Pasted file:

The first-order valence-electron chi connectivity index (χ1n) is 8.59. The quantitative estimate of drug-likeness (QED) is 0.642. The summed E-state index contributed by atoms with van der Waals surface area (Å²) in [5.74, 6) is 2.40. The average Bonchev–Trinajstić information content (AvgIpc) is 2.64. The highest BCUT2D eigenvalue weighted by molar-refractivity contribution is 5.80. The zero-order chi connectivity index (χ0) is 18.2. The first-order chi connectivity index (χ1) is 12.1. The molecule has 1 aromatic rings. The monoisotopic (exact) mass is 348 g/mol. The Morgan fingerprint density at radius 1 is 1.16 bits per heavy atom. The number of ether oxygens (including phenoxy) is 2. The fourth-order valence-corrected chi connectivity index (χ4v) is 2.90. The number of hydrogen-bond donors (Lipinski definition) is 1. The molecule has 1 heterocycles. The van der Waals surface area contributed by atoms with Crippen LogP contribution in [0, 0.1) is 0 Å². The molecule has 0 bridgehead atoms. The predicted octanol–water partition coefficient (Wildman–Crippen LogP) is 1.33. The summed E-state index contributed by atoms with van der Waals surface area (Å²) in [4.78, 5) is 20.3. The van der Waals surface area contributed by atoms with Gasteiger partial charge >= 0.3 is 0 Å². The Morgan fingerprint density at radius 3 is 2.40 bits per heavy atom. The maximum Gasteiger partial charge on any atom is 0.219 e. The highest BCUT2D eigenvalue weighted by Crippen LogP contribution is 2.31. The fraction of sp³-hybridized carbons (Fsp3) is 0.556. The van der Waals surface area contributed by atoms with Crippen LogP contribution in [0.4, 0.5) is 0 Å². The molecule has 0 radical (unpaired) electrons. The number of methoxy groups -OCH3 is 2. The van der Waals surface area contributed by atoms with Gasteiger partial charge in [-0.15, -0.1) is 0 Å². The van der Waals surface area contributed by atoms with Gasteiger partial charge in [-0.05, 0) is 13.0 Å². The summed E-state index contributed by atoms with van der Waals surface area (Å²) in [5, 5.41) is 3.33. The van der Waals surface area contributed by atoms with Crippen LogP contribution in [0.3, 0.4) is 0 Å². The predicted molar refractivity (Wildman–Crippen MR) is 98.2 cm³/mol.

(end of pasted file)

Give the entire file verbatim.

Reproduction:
The first-order valence-electron chi connectivity index (χ1n) is 8.59. The quantitative estimate of drug-likeness (QED) is 0.642. The summed E-state index contributed by atoms with van der Waals surface area (Å²) in [5.74, 6) is 2.40. The average Bonchev–Trinajstić information content (AvgIpc) is 2.64. The highest BCUT2D eigenvalue weighted by molar-refractivity contribution is 5.80. The zero-order chi connectivity index (χ0) is 18.2. The first-order chi connectivity index (χ1) is 12.1. The molecule has 1 aromatic rings. The monoisotopic (exact) mass is 348 g/mol. The Morgan fingerprint density at radius 1 is 1.16 bits per heavy atom. The number of ether oxygens (including phenoxy) is 2. The fourth-order valence-corrected chi connectivity index (χ4v) is 2.90. The number of hydrogen-bond donors (Lipinski definition) is 1. The molecule has 1 heterocycles. The van der Waals surface area contributed by atoms with Crippen LogP contribution in [0, 0.1) is 0 Å². The molecule has 0 bridgehead atoms. The predicted octanol–water partition coefficient (Wildman–Crippen LogP) is 1.33. The summed E-state index contributed by atoms with van der Waals surface area (Å²) in [4.78, 5) is 20.3. The van der Waals surface area contributed by atoms with Gasteiger partial charge >= 0.3 is 0 Å². The Morgan fingerprint density at radius 3 is 2.40 bits per heavy atom. The maximum Gasteiger partial charge on any atom is 0.219 e. The highest BCUT2D eigenvalue weighted by Crippen LogP contribution is 2.31. The fraction of sp³-hybridized carbons (Fsp3) is 0.556. The van der Waals surface area contributed by atoms with Crippen LogP contribution in [0.4, 0.5) is 0 Å². The molecule has 0 radical (unpaired) electrons. The number of methoxy groups -OCH3 is 2. The van der Waals surface area contributed by atoms with Gasteiger partial charge in [-0.15, -0.1) is 0 Å². The van der Waals surface area contributed by atoms with Gasteiger partial charge in [-0.05, 0) is 13.0 Å². The summed E-state index contributed by atoms with van der Waals surface area (Å²) in [5, 5.41) is 3.33. The van der Waals surface area contributed by atoms with Crippen LogP contribution in [0.3, 0.4) is 0 Å². The predicted molar refractivity (Wildman–Crippen MR) is 98.2 cm³/mol.